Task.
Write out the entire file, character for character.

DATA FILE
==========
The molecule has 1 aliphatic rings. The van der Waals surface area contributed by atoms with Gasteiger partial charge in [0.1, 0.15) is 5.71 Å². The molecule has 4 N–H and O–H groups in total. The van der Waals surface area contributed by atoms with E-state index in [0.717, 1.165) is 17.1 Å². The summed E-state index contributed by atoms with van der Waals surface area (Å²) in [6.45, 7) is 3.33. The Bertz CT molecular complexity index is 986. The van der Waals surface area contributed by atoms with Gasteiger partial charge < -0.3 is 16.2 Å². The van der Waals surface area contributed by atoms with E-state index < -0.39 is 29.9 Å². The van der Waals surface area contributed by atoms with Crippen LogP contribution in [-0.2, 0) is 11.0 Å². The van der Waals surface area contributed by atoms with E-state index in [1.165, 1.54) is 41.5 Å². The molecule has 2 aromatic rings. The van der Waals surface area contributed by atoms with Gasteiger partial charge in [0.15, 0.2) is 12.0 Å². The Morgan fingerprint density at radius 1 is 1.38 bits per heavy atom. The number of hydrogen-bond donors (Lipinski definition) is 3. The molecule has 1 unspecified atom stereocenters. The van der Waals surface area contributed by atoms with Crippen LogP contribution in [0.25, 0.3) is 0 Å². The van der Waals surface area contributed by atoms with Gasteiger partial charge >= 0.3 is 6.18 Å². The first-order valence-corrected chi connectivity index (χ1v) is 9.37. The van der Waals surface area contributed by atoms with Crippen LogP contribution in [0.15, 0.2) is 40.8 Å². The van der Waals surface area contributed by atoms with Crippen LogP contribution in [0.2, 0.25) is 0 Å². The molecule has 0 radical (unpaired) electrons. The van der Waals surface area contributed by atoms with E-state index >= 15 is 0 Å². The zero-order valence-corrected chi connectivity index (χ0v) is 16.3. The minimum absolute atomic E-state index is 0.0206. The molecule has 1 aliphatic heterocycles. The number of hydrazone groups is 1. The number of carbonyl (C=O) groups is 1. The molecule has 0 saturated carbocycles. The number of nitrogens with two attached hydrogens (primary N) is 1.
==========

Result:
The molecule has 1 aliphatic rings. The van der Waals surface area contributed by atoms with Gasteiger partial charge in [0.1, 0.15) is 5.71 Å². The molecule has 4 N–H and O–H groups in total. The van der Waals surface area contributed by atoms with E-state index in [0.717, 1.165) is 17.1 Å². The summed E-state index contributed by atoms with van der Waals surface area (Å²) in [6.45, 7) is 3.33. The Bertz CT molecular complexity index is 986. The van der Waals surface area contributed by atoms with Gasteiger partial charge < -0.3 is 16.2 Å². The van der Waals surface area contributed by atoms with E-state index < -0.39 is 29.9 Å². The van der Waals surface area contributed by atoms with Crippen LogP contribution in [-0.2, 0) is 11.0 Å². The van der Waals surface area contributed by atoms with E-state index in [1.165, 1.54) is 41.5 Å². The molecule has 2 aromatic rings. The van der Waals surface area contributed by atoms with Gasteiger partial charge in [0.15, 0.2) is 12.0 Å². The Morgan fingerprint density at radius 1 is 1.38 bits per heavy atom. The number of hydrogen-bond donors (Lipinski definition) is 3. The molecule has 1 unspecified atom stereocenters. The van der Waals surface area contributed by atoms with Crippen LogP contribution in [0.25, 0.3) is 0 Å². The van der Waals surface area contributed by atoms with Gasteiger partial charge >= 0.3 is 6.18 Å². The first-order valence-corrected chi connectivity index (χ1v) is 9.37. The van der Waals surface area contributed by atoms with Crippen LogP contribution in [0.15, 0.2) is 40.8 Å². The van der Waals surface area contributed by atoms with Crippen LogP contribution in [0.2, 0.25) is 0 Å². The molecule has 0 radical (unpaired) electrons. The van der Waals surface area contributed by atoms with E-state index >= 15 is 0 Å². The zero-order valence-corrected chi connectivity index (χ0v) is 16.3. The minimum absolute atomic E-state index is 0.0206. The molecule has 1 aliphatic heterocycles. The number of hydrazone groups is 1. The number of carbonyl (C=O) groups is 1. The molecule has 0 saturated carbocycles. The number of nitrogens with two attached hydrogens (primary N) is 1.